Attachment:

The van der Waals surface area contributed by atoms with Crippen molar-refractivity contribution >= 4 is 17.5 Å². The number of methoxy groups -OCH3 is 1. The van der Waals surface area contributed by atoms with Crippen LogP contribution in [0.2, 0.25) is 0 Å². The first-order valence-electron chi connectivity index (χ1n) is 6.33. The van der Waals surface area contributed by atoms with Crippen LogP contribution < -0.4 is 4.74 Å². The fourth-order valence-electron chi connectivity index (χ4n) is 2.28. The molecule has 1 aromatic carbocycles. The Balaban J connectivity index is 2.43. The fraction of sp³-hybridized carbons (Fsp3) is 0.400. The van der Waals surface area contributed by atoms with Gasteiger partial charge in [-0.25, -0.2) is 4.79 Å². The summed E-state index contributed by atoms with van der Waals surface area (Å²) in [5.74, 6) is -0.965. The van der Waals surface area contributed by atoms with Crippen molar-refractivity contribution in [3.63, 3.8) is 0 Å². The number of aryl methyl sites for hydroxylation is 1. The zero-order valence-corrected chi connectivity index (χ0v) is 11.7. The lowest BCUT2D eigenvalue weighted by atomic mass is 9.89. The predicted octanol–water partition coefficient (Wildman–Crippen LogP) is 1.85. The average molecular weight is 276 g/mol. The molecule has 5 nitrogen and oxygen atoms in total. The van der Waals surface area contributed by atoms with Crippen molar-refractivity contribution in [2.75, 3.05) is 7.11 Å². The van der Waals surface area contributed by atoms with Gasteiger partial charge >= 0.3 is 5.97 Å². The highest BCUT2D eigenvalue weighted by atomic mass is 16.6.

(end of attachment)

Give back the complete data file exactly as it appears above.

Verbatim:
The van der Waals surface area contributed by atoms with Crippen molar-refractivity contribution >= 4 is 17.5 Å². The number of methoxy groups -OCH3 is 1. The van der Waals surface area contributed by atoms with Crippen LogP contribution in [0.2, 0.25) is 0 Å². The first-order valence-electron chi connectivity index (χ1n) is 6.33. The van der Waals surface area contributed by atoms with Crippen LogP contribution < -0.4 is 4.74 Å². The fourth-order valence-electron chi connectivity index (χ4n) is 2.28. The molecule has 1 aromatic carbocycles. The Balaban J connectivity index is 2.43. The fraction of sp³-hybridized carbons (Fsp3) is 0.400. The van der Waals surface area contributed by atoms with Gasteiger partial charge in [-0.25, -0.2) is 4.79 Å². The summed E-state index contributed by atoms with van der Waals surface area (Å²) in [5.74, 6) is -0.965. The van der Waals surface area contributed by atoms with Crippen molar-refractivity contribution in [3.63, 3.8) is 0 Å². The number of aryl methyl sites for hydroxylation is 1. The zero-order valence-corrected chi connectivity index (χ0v) is 11.7. The lowest BCUT2D eigenvalue weighted by atomic mass is 9.89. The predicted octanol–water partition coefficient (Wildman–Crippen LogP) is 1.85. The average molecular weight is 276 g/mol. The molecule has 5 nitrogen and oxygen atoms in total. The van der Waals surface area contributed by atoms with Crippen molar-refractivity contribution in [2.75, 3.05) is 7.11 Å². The van der Waals surface area contributed by atoms with Gasteiger partial charge >= 0.3 is 5.97 Å². The highest BCUT2D eigenvalue weighted by atomic mass is 16.6.